This is going to sound strange coming from someone who grew up going to Giants games at Candlestick Park and can’t look at pictures and video of the old place being ripped apart, piece by piece, without feeling sad and nostalgic.
Who became the only pitcher in his Little League to throw a sinkerball. Because Greg Minton threw one.
Who hung a Will Clark poster on his bedroom wall. Those piercing eyes and poetic follow-through forever frozen.
Who reveled in the Giants winning their first World Series championship in 2010 since moving to San Francisco. Plus the two after that.
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Given each of those things, this is going to sound strange: But I’m kind of glad the Giants are gone.
The Grizzlies and I both arrived in Fresno the same year — 1998. Our existence here completely overlaps. During all those years, the Grizzlies were a Giants affiliate.
Given the geography, it was a natural fit. That is, until the Giants decided (remember, it was their decision) to move their Triple-A club to Sacramento.
Now that the reality of the Grizzlies playing baseball under an Astros banner gets nearer by the day, my interest feels more heightened than usual.
Why? Because Fresno being home to a Giants affiliate guaranteed a certain sameness to every season, and it pretty much guaranteed the Grizzlies would be lousy.
Take a look at some of the players expected to open at Triple-A Sacramento: Adam Duvall, Juan Perez, Andrew Susac, Chris Heston, Juan Ciriaco, Jake Dunning, Darren Ford. Gary Brown, if he clears waivers.
Anything familiar about those names? Should be. All had significant roles on the 2014 Grizzlies squad, the one that finished 13 games back in their division. Many were members of the 2013 Grizzlies, who finished 121/2 in arrears.
Look who else is back: John Bowker. Where’s Brett Pill when you need him? (Answer: In South Korea, clubbing homers for the Kia Tigers.)
Nothing against those guys, and as a Giants fan I have a vested interest in their success, but every year it’s more of the same.
Wednesday afternoon, when the Grizzlies announced their opening day roster, all that staleness went away. The list contained a bunch of unfamiliar names. A few of them I knew a little about. Most absolutely zilch.
As someone who gets paid to tell the stories that accompany those names, it felt oddly refreshing.
I wanted to know more about Jon Singleton, the 23-year-old first baseman. Last June the Astros signed the left-handed slugger to a five-year guaranteed contract worth $10 million, plus three years of club options worth $25 million more. Unprecedented for a player who had yet to play in the majors.
Singleton will make $2 million of that this season, which surely makes him the highest-paid Grizzly in team history. Or at least second to Barry Zito.
I wanted to know more about Matt Dominguez, the 25-year-old third baseman. A former No. 12 overall pick, he spent the past two seasons playing third base for the Astros but saw his batting average drop from .241 to .215.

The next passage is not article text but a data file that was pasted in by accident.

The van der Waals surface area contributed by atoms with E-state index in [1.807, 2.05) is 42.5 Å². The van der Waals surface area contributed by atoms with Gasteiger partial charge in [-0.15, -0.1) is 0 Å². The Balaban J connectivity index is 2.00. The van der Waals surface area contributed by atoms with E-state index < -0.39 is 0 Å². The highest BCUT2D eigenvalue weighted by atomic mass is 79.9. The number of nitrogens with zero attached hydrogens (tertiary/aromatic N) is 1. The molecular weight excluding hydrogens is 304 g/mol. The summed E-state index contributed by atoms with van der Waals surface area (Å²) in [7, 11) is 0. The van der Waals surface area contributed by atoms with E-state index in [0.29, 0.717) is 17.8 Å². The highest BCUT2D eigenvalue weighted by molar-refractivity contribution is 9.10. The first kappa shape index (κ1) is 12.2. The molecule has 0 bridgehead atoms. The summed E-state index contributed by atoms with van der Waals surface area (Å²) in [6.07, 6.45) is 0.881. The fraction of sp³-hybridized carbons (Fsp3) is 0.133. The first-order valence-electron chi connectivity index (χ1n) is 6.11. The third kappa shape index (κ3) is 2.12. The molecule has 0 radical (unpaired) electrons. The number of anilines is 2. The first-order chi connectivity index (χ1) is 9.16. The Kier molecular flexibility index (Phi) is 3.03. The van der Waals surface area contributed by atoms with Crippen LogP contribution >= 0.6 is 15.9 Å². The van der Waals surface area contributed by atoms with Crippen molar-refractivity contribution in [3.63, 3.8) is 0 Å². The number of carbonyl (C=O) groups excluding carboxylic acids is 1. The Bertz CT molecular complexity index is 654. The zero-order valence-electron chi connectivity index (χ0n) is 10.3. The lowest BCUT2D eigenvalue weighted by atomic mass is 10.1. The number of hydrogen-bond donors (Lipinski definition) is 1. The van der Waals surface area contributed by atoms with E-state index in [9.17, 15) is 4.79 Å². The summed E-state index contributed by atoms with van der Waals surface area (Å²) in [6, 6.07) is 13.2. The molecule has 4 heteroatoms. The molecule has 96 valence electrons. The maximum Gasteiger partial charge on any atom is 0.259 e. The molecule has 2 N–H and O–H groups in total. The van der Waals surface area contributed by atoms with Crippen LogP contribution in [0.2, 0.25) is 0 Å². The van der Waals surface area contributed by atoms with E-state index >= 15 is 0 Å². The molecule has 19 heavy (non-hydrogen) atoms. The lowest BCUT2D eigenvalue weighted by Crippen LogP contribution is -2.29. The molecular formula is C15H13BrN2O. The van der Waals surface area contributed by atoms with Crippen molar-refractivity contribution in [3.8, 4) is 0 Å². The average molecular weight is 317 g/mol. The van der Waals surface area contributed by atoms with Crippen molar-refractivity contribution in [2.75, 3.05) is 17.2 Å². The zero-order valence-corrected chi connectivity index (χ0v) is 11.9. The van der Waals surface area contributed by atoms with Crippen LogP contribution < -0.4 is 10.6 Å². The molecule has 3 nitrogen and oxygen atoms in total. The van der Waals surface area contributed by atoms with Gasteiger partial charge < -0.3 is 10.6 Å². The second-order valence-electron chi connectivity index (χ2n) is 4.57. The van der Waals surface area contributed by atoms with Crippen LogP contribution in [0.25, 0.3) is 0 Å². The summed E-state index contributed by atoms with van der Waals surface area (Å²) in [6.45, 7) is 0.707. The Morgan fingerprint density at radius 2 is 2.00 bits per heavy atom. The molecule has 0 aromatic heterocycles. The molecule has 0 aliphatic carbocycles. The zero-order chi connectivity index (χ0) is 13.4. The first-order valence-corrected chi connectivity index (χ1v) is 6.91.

How will Singleton and Dominguez react to being back in Triple-A, in an unfamiliar city way out in California? Guess we’ll find out.
Even though the Astros assigned top prospects Carlos Correa and Mark Appel to Double-A Corpus Christi, Fresno didn’t get short shrift.
There’s Domingo Santana, a 6-foot-5, 225-pound outfielder who hit 18 Triple-A home runs at the ripe old age of 21. Preston Tucker, a 24-year-old outfielder who amassed 35 doubles, 24 home runs and 94 RBIs at two levels. Ronnie Torreyes, a 22-year-old infielder who set a modern day PCL record with 21 sacrifice bunts. How selfless is that?
All told, the roster includes seven of Houston’s top 30 prospects according to MLB.com. Prospects from a farm system universally rated as one of baseball’s richest and deepest.
Where does the Giants’ farm system rank on those lists? Better start from the bottom.
With three World Series titles since 2010, the Giants are in the midst of the most successful era in the franchise’s 132-year history. And many core players from those championship teams passed through Fresno, quickly in most cases, on their way to AT&T Park.
However, none of that success filtered down. Instead, the Grizzlies have been perpetual losers.
Now I understand the minor leagues really aren’t about winning. They’re about player development, zany promotions and family entertainment. But wouldn’t it be more fun to cheer for a team that isn’t habitually in last place?
Based on the roster and what’s coming up the pipeline, the Grizzlies 2.0 have a better chance of finishing first.
The affiliation switch has also brought about a profound change in the Grizzlies’ front office. Never before has the team been so active and visible, both in real life and on social media. (Try Googling #Wackramento.) Not everything has worked, but at least they’re trying.
Persuading Giants fans who care only about the Giants to buy tickets to watch a bunch of future Astros may yet prove difficult.
Fortunately, not all Giants fans are so closed-minded. Here’s proof.